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Old 10-17-2012, 01:26 PM   #1
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Wiring Main Panel

Afternoon everyone,
I am a long time DIYer and have tackled a million projects (many of them electrical in nature) however this is my first time wiring a full panel / apartment from scratch. I have a basement that I am converting into an apartment and have just had a heavy up done to add a new 150A service to a new QO panel inside. From there, I took over and ran all the circuits for the apartment based on applicable local code.

I have attached a photo of the nearly finished panel (only a 50A Range circuit and 60A HVAC circuit remain incomplete when this was taken) and would simply like to know if there is anything glaringly incorrect about the terminations, routing, etc.

My largest question relates to the ground bar. The box is directly attached to the service Ground (top right of attached photo) and the ground bar is attached directly to the box. Is there any reason the ground bar should be bridged to the neutral bar? I cannot imagine why it would be, but want to confirm as I have been told conflicting things in this regard.

Thanks everyone for your time!

PS: Im aware wiring everything in 12ga to 20A breakers is overkill...but I simply don't trust renters to not overload circuits. Plus I got a killer deal on 1000ft of 12ga surplus which made it cheaper than running 14ga
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Old 10-17-2012, 01:50 PM   #2
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WOW! That is one neat looking panel. A little OCD, are we? (nothing wrong with OCD BTW)

(sorry, no help with the question).



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Old 10-17-2012, 01:52 PM   #3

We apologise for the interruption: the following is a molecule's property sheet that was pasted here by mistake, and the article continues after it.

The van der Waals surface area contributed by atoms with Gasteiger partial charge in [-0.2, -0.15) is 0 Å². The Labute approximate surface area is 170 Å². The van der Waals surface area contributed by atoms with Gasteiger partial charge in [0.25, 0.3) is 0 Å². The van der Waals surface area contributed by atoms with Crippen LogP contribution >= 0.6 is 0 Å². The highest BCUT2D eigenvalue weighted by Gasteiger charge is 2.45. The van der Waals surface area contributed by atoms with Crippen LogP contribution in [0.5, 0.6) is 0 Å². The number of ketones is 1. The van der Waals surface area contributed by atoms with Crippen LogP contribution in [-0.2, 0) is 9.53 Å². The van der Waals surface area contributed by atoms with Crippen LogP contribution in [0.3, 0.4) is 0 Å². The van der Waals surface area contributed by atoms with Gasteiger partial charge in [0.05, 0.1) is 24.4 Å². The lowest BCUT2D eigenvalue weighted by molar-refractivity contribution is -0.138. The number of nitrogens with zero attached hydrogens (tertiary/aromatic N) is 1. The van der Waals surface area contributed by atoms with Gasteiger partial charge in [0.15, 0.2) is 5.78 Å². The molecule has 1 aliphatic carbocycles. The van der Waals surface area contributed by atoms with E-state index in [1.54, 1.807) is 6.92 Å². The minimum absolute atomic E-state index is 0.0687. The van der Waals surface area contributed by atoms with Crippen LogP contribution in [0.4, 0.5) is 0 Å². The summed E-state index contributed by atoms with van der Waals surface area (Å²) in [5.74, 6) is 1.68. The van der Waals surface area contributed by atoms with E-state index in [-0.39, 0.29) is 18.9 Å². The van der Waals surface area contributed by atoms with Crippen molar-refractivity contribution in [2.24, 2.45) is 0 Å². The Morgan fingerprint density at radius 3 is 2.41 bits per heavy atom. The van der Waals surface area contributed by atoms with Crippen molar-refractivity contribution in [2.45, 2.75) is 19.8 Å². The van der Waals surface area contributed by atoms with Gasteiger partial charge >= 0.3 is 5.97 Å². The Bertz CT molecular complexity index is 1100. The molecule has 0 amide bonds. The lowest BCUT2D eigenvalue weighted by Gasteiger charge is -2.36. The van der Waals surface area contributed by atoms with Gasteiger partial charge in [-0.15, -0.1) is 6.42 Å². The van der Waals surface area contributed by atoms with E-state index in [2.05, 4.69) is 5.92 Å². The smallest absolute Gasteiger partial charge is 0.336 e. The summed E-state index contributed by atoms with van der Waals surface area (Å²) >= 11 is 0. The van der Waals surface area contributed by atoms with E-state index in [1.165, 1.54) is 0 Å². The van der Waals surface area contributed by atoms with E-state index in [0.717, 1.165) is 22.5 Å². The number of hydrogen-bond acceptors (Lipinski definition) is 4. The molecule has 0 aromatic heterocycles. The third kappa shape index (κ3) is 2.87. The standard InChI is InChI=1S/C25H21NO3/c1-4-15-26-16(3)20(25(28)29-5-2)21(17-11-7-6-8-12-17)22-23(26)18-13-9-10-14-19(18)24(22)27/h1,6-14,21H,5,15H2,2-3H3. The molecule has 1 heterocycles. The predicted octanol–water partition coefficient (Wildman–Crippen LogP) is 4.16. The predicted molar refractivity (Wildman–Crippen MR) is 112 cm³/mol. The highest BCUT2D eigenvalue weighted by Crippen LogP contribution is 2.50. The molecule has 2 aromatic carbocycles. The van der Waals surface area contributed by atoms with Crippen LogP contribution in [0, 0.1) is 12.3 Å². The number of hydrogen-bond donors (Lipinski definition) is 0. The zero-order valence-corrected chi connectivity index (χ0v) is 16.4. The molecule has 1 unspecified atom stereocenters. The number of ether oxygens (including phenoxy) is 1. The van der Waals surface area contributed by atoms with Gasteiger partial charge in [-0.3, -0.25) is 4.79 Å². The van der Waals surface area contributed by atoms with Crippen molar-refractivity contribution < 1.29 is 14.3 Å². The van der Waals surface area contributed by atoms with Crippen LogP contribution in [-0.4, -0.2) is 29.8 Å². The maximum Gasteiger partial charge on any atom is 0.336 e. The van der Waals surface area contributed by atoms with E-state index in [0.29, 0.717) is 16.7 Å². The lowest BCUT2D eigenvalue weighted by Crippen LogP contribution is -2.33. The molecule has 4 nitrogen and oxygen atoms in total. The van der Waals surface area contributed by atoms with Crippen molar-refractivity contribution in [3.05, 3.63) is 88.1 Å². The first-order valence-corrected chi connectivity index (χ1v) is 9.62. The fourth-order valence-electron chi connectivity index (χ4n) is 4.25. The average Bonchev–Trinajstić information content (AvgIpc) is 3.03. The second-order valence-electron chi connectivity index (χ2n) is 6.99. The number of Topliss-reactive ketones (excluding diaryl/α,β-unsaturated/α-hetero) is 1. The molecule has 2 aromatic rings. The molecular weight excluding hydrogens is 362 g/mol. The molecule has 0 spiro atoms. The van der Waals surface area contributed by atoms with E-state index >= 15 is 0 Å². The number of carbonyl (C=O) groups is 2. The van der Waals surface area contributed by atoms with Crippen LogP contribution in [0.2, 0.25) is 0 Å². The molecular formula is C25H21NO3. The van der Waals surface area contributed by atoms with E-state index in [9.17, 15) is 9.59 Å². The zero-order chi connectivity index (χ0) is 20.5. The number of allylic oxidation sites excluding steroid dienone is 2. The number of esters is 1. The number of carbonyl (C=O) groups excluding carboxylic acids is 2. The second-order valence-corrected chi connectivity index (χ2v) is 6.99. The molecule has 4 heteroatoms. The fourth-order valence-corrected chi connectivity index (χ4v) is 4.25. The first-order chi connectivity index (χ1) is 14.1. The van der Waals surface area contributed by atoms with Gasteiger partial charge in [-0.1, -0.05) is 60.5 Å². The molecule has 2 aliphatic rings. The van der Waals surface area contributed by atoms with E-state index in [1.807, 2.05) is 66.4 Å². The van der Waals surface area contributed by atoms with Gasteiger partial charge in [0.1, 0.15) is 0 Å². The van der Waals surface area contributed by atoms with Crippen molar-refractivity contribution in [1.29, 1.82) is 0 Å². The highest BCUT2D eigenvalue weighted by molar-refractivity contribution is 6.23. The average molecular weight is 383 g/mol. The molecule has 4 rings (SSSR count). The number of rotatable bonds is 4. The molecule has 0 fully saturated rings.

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That is not your service panel so the neutrals and grounds need to be kept separate as they are.

Nice looking panel.
Answers based on the National Electrical Code. Local amendments may apply. Check with your local building officials.
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Old 10-17-2012, 02:33 PM   #4
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Does your code require AFCI or GFCI circuit protection?
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Old 10-17-2012, 03:17 PM   #5
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Thanks Jim and Beepster, thanks for the quick and helpful feedback and yes I may just be a little OCD

SixSpeed - We are still on the 2005 NEC and unless I am reading it wrong only requires GFCI at the receptacle, which I have in the kitchen, bath, and HVAC service receptacles. As for AFCI, while its specified in the 2005 NEC for bedroom branch circuits... Ive been told the AHJ makes them optional at this time. That being said, I will likely go ahead and install them though for added safety.
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